Big chains could get better deals
Changes to newspaper and magazine distribution rules that could lead to the closure of thousands of newsagents have been delayed by the Government while the industry seeks a compromise.
Publishers and newsagents have been given one month by the Department of Trade and Industry to thrash out a deal to save the “vertical agreements” between publishers and distributors.
The agreements currently in place give wholesalers local monopolies, but state that they must service every news outlet.
The DTI plans to amend the Competition Act to sweep away the legal loophole which allows these vertical agreements, unless the industry can negotiate a new exemption.
According to academic research, a free market in newspaper and magazine distribution could lead to 15,000 of the UK’s 54,000 newspaper outlets closing.
It is feared that small and geographically remote newsagents could be dropped altogether by distributors and the big chains could negotiate better deals for themselves.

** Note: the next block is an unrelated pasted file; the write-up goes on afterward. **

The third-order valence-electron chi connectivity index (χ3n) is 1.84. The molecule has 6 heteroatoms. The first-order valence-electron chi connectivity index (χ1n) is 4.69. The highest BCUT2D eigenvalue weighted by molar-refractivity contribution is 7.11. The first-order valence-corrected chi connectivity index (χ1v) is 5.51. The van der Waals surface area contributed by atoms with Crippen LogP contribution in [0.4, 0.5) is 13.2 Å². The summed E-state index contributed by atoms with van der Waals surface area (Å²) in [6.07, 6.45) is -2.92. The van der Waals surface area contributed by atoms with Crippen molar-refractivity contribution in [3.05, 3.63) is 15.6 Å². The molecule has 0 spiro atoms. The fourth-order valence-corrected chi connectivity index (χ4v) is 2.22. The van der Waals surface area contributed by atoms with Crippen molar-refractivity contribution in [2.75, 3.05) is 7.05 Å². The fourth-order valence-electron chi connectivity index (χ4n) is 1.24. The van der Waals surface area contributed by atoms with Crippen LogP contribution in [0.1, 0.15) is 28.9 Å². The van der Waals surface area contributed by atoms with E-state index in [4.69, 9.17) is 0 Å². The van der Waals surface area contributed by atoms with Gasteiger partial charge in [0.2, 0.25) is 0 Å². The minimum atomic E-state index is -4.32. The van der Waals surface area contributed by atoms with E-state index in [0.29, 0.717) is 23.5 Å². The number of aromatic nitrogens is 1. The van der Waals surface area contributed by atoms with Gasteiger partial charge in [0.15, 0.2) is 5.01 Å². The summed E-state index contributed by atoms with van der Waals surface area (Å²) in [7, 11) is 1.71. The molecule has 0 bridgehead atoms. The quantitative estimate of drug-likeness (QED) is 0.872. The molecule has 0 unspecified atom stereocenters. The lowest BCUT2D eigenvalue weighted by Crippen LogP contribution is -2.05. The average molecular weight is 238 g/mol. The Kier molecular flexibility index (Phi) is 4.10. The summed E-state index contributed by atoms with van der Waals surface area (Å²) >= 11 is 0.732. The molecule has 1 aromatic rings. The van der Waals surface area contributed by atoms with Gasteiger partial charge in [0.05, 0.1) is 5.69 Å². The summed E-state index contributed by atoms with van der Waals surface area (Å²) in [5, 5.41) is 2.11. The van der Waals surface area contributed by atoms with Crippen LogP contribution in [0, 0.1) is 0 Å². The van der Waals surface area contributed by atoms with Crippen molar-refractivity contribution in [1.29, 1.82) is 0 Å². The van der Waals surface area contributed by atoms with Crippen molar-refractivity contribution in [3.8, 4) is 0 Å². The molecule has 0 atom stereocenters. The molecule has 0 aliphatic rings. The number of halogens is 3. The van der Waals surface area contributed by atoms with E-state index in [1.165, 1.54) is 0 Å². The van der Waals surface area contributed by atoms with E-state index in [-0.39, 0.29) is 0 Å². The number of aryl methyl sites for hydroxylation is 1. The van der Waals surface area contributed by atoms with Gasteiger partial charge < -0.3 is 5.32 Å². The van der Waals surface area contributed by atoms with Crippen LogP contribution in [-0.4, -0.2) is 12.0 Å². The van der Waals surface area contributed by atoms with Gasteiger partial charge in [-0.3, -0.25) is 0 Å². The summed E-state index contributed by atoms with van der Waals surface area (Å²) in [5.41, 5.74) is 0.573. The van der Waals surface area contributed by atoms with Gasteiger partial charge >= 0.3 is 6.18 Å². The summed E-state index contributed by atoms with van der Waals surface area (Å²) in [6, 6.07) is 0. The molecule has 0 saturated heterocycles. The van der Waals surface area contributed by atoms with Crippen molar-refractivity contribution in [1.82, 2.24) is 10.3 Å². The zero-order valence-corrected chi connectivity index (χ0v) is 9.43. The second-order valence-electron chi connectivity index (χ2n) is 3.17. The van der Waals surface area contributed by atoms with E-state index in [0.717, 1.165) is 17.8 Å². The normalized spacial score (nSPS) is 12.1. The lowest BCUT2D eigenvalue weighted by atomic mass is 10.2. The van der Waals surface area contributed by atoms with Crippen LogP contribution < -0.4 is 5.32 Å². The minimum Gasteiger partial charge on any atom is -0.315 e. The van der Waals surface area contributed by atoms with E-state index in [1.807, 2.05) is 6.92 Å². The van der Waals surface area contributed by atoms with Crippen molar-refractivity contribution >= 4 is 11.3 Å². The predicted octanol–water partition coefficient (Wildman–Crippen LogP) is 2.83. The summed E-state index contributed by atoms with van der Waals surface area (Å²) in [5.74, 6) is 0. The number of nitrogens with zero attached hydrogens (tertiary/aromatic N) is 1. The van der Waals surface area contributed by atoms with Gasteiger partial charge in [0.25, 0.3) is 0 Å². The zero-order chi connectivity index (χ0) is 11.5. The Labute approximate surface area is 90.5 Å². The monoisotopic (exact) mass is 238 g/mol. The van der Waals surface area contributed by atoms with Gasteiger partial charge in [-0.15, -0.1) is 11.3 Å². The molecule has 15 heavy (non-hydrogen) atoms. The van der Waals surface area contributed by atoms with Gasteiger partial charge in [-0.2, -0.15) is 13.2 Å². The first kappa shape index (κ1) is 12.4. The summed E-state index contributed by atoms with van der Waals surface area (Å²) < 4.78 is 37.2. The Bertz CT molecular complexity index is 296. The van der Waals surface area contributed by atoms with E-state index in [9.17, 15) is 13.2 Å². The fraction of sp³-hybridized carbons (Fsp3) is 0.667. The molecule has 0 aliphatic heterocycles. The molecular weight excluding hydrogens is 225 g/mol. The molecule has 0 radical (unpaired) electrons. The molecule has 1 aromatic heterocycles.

Talks held last week between DTI officials and representatives from the news trade broke down, partly because of dissent from the National Federation of Retail Newsagents and the Association of News Retailing.
The NFRN has argued that the current set-up allows the monopoly wholesalers to impose excessive charges on newsagents and exert too much control on them.
Newspaper Publishers Association director Steve Oram said: “In any exclusive territory agreement there’s scope for abuse in terms of the quality of service and the charge for that service. Work has been done to overcome this.
“The NFRN is playing a complex game of trying to gain benefits for its members by threatening to commit suicide.”
Daily Mail circulation director Mike Newman said: “In a worst-case scenario, the big newsagents would be able to screw additional benefits out of the system. The obligation that wholesalers currently have to service all retailers in an area would be removed and thousands of smaller retailers would face increased costs or find that a wholesaler might not be able to serve them at all.”
He said that, ultimately, newspaper circulations would be under threat.
The Periodical Publishers Association has voiced similar fears.
The first meeting between news trade representatives aimed at reaching a compromise was due to be held this week.
By Dominic Ponsford